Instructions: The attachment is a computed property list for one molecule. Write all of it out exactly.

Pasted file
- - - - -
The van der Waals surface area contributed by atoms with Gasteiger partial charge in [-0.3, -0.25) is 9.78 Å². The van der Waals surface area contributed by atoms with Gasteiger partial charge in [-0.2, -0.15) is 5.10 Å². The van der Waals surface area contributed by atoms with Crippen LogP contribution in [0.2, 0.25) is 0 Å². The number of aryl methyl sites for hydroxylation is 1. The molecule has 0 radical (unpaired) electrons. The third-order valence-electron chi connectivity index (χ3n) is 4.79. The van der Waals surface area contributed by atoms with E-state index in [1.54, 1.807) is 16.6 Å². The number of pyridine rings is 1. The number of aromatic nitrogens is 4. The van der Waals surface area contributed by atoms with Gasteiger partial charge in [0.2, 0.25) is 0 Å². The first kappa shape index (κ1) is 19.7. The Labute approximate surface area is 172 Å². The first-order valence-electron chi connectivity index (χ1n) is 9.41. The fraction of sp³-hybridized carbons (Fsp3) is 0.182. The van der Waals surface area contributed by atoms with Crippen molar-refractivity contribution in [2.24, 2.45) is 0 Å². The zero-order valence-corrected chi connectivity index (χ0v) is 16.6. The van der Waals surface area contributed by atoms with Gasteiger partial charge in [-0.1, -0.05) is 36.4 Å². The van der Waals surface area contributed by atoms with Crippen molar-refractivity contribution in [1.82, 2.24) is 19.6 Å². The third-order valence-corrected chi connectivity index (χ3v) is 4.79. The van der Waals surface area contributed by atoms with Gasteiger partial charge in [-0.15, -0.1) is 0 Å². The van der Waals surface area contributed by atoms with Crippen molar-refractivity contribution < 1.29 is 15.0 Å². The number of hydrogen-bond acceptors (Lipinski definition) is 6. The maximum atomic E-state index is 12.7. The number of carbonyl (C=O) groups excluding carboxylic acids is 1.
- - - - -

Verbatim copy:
The van der Waals surface area contributed by atoms with Gasteiger partial charge in [-0.3, -0.25) is 9.78 Å². The van der Waals surface area contributed by atoms with Gasteiger partial charge in [-0.2, -0.15) is 5.10 Å². The van der Waals surface area contributed by atoms with Crippen LogP contribution in [0.2, 0.25) is 0 Å². The number of aryl methyl sites for hydroxylation is 1. The molecule has 0 radical (unpaired) electrons. The third-order valence-electron chi connectivity index (χ3n) is 4.79. The van der Waals surface area contributed by atoms with E-state index in [1.54, 1.807) is 16.6 Å². The number of pyridine rings is 1. The number of aromatic nitrogens is 4. The van der Waals surface area contributed by atoms with Gasteiger partial charge in [0.2, 0.25) is 0 Å². The first kappa shape index (κ1) is 19.7. The Labute approximate surface area is 172 Å². The first-order valence-electron chi connectivity index (χ1n) is 9.41. The fraction of sp³-hybridized carbons (Fsp3) is 0.182. The van der Waals surface area contributed by atoms with Crippen molar-refractivity contribution in [2.24, 2.45) is 0 Å². The zero-order valence-corrected chi connectivity index (χ0v) is 16.6. The van der Waals surface area contributed by atoms with Gasteiger partial charge in [-0.1, -0.05) is 36.4 Å². The van der Waals surface area contributed by atoms with Crippen molar-refractivity contribution in [1.82, 2.24) is 19.6 Å². The third-order valence-corrected chi connectivity index (χ3v) is 4.79. The van der Waals surface area contributed by atoms with Gasteiger partial charge in [-0.15, -0.1) is 0 Å². The van der Waals surface area contributed by atoms with Crippen molar-refractivity contribution < 1.29 is 15.0 Å². The number of hydrogen-bond acceptors (Lipinski definition) is 6. The maximum atomic E-state index is 12.7. The number of carbonyl (C=O) groups excluding carboxylic acids is 1.